A (Writing) Lesson Learned: The Woes of a Lost #NaNoWager

So, I’d like to start this off with, yes, I did win NaNoWriMo. Don’t let the title of this post fool you. However, I DID make a #NaNoWager with Taylor and Faye—and that wager entailed that the one of us who didn’t win NaNo, OR got the lowest word count (if we all won or more than one of us didn’t), would share some embarrassing writing stories with you lovely readers.

Judging by the fact that my NaNoWriMo chart looks like a staircase with all its long plateaus of wordless days, it’s no shock that I came in last, especially since Taylor and Faye are word count machines. Still, although I now have to share this very embarrassing story (which, I’ll admit, I’ve had planned out since day one), I’m pretty proud of my success this year.

Anyway, I guess I have to get on with this. No more procrastinating. And I’m even going to round this out with a writing moral at the end, so try to stick through the cringe-worthy awkwardness.

I used to write fanfiction.

No, not the cool kind. Not like, Harry Potter/Resident Evil crossovers where Voldemort is actually a zombie (does that exist? Please tell me that exists). I’m talking about EMBARRASSING fanfiction, aka Choose Your Own Adventure anime fanfics when I was a tween and guy on guy fanfiction regarding my favorite band when I was a teenager. Yeah, I didn’t have many friends in those periods of my life.

I truly, genuinely wish I had a snippet of my first anime fanfiction to share with you. It was horribly written, even for a twelve year-old, in second person. I do remember one line in particular, pretty much verbatim:

I mean, Hiei was the hottest guy in your math class. And now you had a date with him!

Are you shunning me yet?

Because I’m pretty sure not a word of it is PG, I’m not going to post a snippet of my My Chemical Romance fanfic (yup) from when I was an awkward, fangirlish teenager. But let your imagination run wild. And if you REALLY want to get an idea of what some of my old original writing looked like, here’s a hint—do enough clicking around on my Twitter/blog/etc. and you may just stumble upon some. Any links that could possibly lead to the MCR fanfic (which, yes, is still on Fanfiction.net) have since been scrubbed clean from my profiles.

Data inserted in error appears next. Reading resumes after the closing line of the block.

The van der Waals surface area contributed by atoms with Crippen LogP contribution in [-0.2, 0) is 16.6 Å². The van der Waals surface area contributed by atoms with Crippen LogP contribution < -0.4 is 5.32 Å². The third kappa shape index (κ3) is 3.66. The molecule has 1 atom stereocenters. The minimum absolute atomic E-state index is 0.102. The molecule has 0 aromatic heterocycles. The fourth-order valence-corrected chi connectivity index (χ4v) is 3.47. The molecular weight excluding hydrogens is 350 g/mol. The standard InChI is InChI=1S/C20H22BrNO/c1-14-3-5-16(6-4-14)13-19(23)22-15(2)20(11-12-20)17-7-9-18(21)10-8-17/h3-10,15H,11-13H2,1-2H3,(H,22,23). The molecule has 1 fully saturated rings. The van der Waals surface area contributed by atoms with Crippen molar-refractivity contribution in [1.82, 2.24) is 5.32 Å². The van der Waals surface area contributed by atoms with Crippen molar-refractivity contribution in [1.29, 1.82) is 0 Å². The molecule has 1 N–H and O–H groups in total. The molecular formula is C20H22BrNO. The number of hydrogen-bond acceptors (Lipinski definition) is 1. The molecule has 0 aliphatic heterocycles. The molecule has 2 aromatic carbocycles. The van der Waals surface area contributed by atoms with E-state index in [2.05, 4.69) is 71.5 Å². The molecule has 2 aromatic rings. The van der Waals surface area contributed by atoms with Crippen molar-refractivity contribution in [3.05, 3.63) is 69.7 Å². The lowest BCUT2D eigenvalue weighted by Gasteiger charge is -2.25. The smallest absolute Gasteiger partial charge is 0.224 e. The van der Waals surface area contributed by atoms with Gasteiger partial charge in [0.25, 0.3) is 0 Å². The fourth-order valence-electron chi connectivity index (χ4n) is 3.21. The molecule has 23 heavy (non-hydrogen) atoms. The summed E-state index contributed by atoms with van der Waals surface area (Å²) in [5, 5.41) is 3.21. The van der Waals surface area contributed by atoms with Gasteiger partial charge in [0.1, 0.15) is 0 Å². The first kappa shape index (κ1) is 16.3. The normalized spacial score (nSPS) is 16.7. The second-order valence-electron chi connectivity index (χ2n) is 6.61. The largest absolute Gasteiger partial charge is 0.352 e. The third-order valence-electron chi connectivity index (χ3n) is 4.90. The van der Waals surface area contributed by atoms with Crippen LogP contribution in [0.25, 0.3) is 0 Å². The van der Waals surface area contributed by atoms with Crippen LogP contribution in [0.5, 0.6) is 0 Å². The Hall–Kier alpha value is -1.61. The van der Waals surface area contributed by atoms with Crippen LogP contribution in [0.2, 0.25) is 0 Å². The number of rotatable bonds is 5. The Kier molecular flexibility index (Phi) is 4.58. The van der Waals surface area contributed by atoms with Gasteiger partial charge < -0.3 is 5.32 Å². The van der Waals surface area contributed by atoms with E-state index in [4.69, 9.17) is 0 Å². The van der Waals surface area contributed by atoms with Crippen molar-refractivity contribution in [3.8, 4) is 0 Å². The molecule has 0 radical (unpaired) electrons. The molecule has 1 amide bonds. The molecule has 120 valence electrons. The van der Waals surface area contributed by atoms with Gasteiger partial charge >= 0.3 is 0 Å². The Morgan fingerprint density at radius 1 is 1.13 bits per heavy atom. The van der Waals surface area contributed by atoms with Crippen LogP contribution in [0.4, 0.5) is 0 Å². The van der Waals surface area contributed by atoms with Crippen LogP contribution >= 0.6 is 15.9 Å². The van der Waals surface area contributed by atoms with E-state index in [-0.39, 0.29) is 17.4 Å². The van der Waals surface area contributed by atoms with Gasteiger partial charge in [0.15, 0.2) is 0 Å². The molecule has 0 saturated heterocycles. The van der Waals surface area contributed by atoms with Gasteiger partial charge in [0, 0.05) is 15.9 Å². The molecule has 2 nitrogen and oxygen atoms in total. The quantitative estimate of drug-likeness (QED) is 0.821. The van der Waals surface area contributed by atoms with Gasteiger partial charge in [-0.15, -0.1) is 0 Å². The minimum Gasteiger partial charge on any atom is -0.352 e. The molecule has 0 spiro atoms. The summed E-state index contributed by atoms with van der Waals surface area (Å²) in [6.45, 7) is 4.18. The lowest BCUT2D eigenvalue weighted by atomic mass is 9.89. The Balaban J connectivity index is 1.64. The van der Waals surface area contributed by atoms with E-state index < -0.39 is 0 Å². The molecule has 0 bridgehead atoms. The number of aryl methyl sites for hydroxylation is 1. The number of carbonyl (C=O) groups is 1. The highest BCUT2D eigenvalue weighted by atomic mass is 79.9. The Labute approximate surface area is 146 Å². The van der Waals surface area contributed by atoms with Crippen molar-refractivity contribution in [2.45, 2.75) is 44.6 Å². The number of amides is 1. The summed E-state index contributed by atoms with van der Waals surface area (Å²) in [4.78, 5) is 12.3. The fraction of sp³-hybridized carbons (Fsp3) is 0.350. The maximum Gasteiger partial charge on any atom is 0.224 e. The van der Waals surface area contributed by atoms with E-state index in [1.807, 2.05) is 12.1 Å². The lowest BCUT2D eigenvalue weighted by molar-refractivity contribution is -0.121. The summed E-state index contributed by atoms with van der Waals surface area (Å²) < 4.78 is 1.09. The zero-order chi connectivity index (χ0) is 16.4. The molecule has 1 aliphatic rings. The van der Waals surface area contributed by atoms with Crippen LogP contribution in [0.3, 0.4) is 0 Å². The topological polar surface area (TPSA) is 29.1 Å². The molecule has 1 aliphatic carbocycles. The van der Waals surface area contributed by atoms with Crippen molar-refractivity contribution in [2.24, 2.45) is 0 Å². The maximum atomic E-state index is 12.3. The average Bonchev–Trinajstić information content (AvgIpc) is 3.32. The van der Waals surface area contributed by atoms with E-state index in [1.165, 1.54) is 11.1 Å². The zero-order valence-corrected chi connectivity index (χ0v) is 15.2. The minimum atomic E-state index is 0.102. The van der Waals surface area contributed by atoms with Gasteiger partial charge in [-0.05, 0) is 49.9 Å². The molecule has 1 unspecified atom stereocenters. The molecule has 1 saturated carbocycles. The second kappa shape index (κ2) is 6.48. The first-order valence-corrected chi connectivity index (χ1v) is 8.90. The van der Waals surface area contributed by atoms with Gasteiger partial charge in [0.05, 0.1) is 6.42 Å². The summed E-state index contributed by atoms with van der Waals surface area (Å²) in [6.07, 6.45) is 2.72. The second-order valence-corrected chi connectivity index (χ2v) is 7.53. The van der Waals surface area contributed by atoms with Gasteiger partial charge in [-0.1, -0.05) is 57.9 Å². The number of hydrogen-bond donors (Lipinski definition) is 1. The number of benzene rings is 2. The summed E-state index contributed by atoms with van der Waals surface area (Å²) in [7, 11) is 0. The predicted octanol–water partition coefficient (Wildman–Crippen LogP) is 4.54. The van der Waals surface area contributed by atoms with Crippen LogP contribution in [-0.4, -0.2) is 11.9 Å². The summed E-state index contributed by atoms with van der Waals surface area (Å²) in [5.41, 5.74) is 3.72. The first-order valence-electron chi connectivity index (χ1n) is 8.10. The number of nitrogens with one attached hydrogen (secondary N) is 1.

However, as much as I’m seriously fighting off the urge to delete this whole post in shame right now, I’m grateful for one thing: that all the support I received from my equally fangirlish peers on Fanfiction.net and Fictionpress.com gave me the motivation to keep writing. And it’s those types of communities that eventually led me to NaNoWriMo, and then Twitter, and then, eventually, the creation of Sprint Shack! And all the support in these communities has all but shaped me as a writer these past few months.

So I’ve learned a lesson from all the bad writing, and that’s that the most cliché of all writing rules is, indeed, true: practice makes perfect. I consider myself a decent writer these days, and if I listened to my own doubts—or the few flames that I did get—I wouldn’t be here now.

And that’s the lesson that NaNoWriMo reinforces in me every year. If at first you don’t succeed, flip your inner editor off and continue on anyway.

What about you? What’s some of your most embarrassing writing? Don’t leave me out on my own, here!

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9 thoughts on “A (Writing) Lesson Learned: The Woes of a Lost #NaNoWager